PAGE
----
Page last updated at 14:59 GMT, Sunday, 29 June 2008 15:59 UK

British firms warned on Zimbabwe

Lord Malloch Brown on the situation in Zimbabwe

Some of Britain's biggest companies have been warned the "game is changing" when it comes to investing in Zimbabwe.

Foreign office minister Lord Malloch Brown told firms such as BP, Barclays and Tesco they would find it harder to operate there as sanctions tightened.

He also urged MPs with shares in such companies to "look very carefully at their investment portfolios".

Robert Mugabe is to be sworn in as the President of Zimbabwe after an election in which he was the only candidate.

Lord Malloch Brown is flying to Egypt to join an African Union meeting which will discuss the election.

He said there were "practical difficulties" for Britain in responding to an Italian call to shut embassies in Harare, because of the 14,000 British citizens currently in Zimbabwe.

All of these British and other companies will find that actually the knot is tightening
Lord Malloch Brown
Foreign office minister

But he said all measures were being considered including tougher economic sanctions.

"You start with political and economic pressures and you work up through the repertoire, but what you cannot accept is the status quo continuing. President Mugabe has to go," he told BBC1's Andrew Marr show.

'Matter of conscience'

Asked what this meant for British firms, he said: "These companies until now have been in the law as it currently stands, they shouldn't get the opprobrium for having somehow breached the law or been sanctions-busting.

"The actions didn't govern the activities they were involved in.

"But now the game is changing. Now, as I've said, everything is on the table and I think you will see, initially, not just deepened measures against these individuals who surround Mugabe, to hit their global wealth wherever it is.

"But you will see measures against companies, international companies that trade with government entities, have government bank accounts.

"I think all of these British and other companies will find that actually the knot is tightening and that a lot of activities they can do until now, they won't be able to do going forward."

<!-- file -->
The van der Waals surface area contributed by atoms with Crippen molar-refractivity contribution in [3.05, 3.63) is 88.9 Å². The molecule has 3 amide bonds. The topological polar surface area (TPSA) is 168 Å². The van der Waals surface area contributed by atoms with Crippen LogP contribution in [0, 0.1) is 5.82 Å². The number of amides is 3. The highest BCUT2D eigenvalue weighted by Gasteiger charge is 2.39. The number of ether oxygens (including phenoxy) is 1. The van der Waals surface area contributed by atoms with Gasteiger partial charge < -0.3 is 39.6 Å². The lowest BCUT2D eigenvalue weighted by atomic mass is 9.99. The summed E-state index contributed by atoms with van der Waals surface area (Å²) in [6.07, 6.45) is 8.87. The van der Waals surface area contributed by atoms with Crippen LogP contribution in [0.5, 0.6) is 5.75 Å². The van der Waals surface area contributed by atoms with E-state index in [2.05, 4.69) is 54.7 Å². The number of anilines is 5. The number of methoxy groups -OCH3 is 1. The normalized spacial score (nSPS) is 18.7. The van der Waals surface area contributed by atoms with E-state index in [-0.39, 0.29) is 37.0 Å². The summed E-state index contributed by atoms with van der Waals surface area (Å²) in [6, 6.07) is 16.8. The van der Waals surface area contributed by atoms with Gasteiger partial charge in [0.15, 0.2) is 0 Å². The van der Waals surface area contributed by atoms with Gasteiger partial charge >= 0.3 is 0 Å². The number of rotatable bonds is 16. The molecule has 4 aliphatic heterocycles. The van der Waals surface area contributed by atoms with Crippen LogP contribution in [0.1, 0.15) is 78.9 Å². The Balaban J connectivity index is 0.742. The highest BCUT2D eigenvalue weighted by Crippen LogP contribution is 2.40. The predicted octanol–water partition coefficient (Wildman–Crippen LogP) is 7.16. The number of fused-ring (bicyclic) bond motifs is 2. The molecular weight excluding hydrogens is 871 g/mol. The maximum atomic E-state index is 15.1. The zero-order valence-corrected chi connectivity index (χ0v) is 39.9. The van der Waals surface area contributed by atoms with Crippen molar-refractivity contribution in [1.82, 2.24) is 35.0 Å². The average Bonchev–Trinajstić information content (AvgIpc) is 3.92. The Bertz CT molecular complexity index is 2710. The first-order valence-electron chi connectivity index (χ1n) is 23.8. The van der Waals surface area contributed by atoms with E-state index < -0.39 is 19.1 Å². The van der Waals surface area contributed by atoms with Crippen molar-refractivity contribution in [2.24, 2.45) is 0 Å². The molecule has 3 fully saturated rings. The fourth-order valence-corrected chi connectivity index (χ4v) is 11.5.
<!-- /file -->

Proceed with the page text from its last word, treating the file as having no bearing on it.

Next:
Asked about British MPs with investments in Zimbabwe, he said that up until now they had done nothing wrong "we are going to move the goalposts".

"I think they, as a matter of conscience and, frankly, political good judgement are going to want to look carefully at their investment portfolios," he added.

'Not proud'

Seven MPs, including shadow home secretary Dominic Grieve, have investments in Zimbabwe, according to The Independent on Sunday.

Mr Grieve owns at least 240,000 worth of shares in companies operating in the southern African country such as Shell, mining firms Rio Tinto and Anglo American and the Standard Chartered bank.

Defending his position, Mr Grieve said: "The Conservative Party has made it clear that companies operating in Zimbabwe must adhere to the highest ethical standards and I fully endorse that view."

Other firms operating in Zimbabwe in which MPs have shares are Barclays, BP and Tesco.

Shadow transport minister Robert Goodwill, who was also one of the named MPs, told the Independent on Sunday he "did not feel particularly proud to be a Barclays shareholder".

Mr Goodwill said it was better to bring pressure to bear as a shareholder but added that it was "not a very good time" to sell the shares.

Meanwhile shadow business minister Jonathan Djanogly, who owns shares in Barclays, BP, Shell and Tesco, said shareholders "should be encouraged to make representations".

Totnes Tory MP Anthony Steen said he was unaware of the Zimbabwe links to his investments in Unilever and Shell.

The other MPs listed were Tories Tim Boswell (Barclays and Tesco) and Sir John Stanley (Shell) and Liberal Democrat MP Sir Robert Smith (Rio Tinto and Shell).

Conservative leader David Cameron has previously called on Zimbabwe investors to "examine their own responsibilities".

Speaking last week, he warned that businesses and individuals "must not make investments that prop up the regime".


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